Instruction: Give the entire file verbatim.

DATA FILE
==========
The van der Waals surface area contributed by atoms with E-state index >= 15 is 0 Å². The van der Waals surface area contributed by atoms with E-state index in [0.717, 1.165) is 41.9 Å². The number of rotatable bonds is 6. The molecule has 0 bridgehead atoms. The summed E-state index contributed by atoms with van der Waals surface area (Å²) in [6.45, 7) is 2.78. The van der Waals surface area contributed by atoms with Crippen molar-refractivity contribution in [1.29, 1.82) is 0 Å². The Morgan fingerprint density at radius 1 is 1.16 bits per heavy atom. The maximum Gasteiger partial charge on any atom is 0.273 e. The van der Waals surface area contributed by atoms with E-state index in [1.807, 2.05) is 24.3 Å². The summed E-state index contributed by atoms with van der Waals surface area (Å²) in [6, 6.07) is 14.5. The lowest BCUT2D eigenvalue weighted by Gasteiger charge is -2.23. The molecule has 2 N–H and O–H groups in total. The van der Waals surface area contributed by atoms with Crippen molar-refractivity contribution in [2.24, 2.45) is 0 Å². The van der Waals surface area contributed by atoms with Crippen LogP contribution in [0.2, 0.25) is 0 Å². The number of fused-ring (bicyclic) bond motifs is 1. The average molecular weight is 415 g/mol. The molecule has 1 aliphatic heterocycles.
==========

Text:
The van der Waals surface area contributed by atoms with E-state index >= 15 is 0 Å². The van der Waals surface area contributed by atoms with E-state index in [0.717, 1.165) is 41.9 Å². The number of rotatable bonds is 6. The molecule has 0 bridgehead atoms. The summed E-state index contributed by atoms with van der Waals surface area (Å²) in [6.45, 7) is 2.78. The van der Waals surface area contributed by atoms with Crippen molar-refractivity contribution in [1.29, 1.82) is 0 Å². The Morgan fingerprint density at radius 1 is 1.16 bits per heavy atom. The maximum Gasteiger partial charge on any atom is 0.273 e. The van der Waals surface area contributed by atoms with E-state index in [1.807, 2.05) is 24.3 Å². The summed E-state index contributed by atoms with van der Waals surface area (Å²) in [6, 6.07) is 14.5. The lowest BCUT2D eigenvalue weighted by Gasteiger charge is -2.23. The molecule has 2 N–H and O–H groups in total. The van der Waals surface area contributed by atoms with Crippen molar-refractivity contribution in [2.24, 2.45) is 0 Å². The van der Waals surface area contributed by atoms with Crippen LogP contribution in [0.2, 0.25) is 0 Å². The number of fused-ring (bicyclic) bond motifs is 1. The average molecular weight is 415 g/mol. The molecule has 1 aliphatic heterocycles.